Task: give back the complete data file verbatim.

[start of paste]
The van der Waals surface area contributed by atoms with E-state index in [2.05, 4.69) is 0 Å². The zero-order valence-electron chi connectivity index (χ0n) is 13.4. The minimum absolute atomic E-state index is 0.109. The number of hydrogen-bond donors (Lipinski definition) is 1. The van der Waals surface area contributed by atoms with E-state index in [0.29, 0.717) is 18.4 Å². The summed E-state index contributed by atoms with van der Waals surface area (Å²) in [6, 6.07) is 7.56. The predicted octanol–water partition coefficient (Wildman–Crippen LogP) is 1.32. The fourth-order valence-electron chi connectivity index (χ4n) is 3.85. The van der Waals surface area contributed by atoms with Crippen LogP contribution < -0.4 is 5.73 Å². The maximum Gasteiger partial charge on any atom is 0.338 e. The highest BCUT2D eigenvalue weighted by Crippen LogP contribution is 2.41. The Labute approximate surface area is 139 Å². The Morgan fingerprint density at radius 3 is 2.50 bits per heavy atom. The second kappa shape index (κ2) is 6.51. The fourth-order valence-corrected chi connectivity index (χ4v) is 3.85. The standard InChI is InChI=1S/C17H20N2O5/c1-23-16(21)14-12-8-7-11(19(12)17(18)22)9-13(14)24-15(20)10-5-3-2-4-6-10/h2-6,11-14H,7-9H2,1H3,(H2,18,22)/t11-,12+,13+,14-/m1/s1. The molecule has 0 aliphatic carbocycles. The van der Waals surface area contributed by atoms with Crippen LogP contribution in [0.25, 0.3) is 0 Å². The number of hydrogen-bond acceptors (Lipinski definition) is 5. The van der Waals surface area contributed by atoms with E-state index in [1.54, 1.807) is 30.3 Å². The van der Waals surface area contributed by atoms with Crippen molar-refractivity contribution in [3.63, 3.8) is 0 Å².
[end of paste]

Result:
The van der Waals surface area contributed by atoms with E-state index in [2.05, 4.69) is 0 Å². The zero-order valence-electron chi connectivity index (χ0n) is 13.4. The minimum absolute atomic E-state index is 0.109. The number of hydrogen-bond donors (Lipinski definition) is 1. The van der Waals surface area contributed by atoms with E-state index in [0.29, 0.717) is 18.4 Å². The summed E-state index contributed by atoms with van der Waals surface area (Å²) in [6, 6.07) is 7.56. The predicted octanol–water partition coefficient (Wildman–Crippen LogP) is 1.32. The fourth-order valence-electron chi connectivity index (χ4n) is 3.85. The van der Waals surface area contributed by atoms with Crippen LogP contribution < -0.4 is 5.73 Å². The maximum Gasteiger partial charge on any atom is 0.338 e. The highest BCUT2D eigenvalue weighted by Crippen LogP contribution is 2.41. The Labute approximate surface area is 139 Å². The Morgan fingerprint density at radius 3 is 2.50 bits per heavy atom. The second kappa shape index (κ2) is 6.51. The fourth-order valence-corrected chi connectivity index (χ4v) is 3.85. The standard InChI is InChI=1S/C17H20N2O5/c1-23-16(21)14-12-8-7-11(19(12)17(18)22)9-13(14)24-15(20)10-5-3-2-4-6-10/h2-6,11-14H,7-9H2,1H3,(H2,18,22)/t11-,12+,13+,14-/m1/s1. The molecule has 0 aliphatic carbocycles. The van der Waals surface area contributed by atoms with Crippen LogP contribution in [0.25, 0.3) is 0 Å². The number of hydrogen-bond acceptors (Lipinski definition) is 5. The van der Waals surface area contributed by atoms with E-state index in [1.54, 1.807) is 30.3 Å². The van der Waals surface area contributed by atoms with Crippen molar-refractivity contribution in [3.63, 3.8) is 0 Å².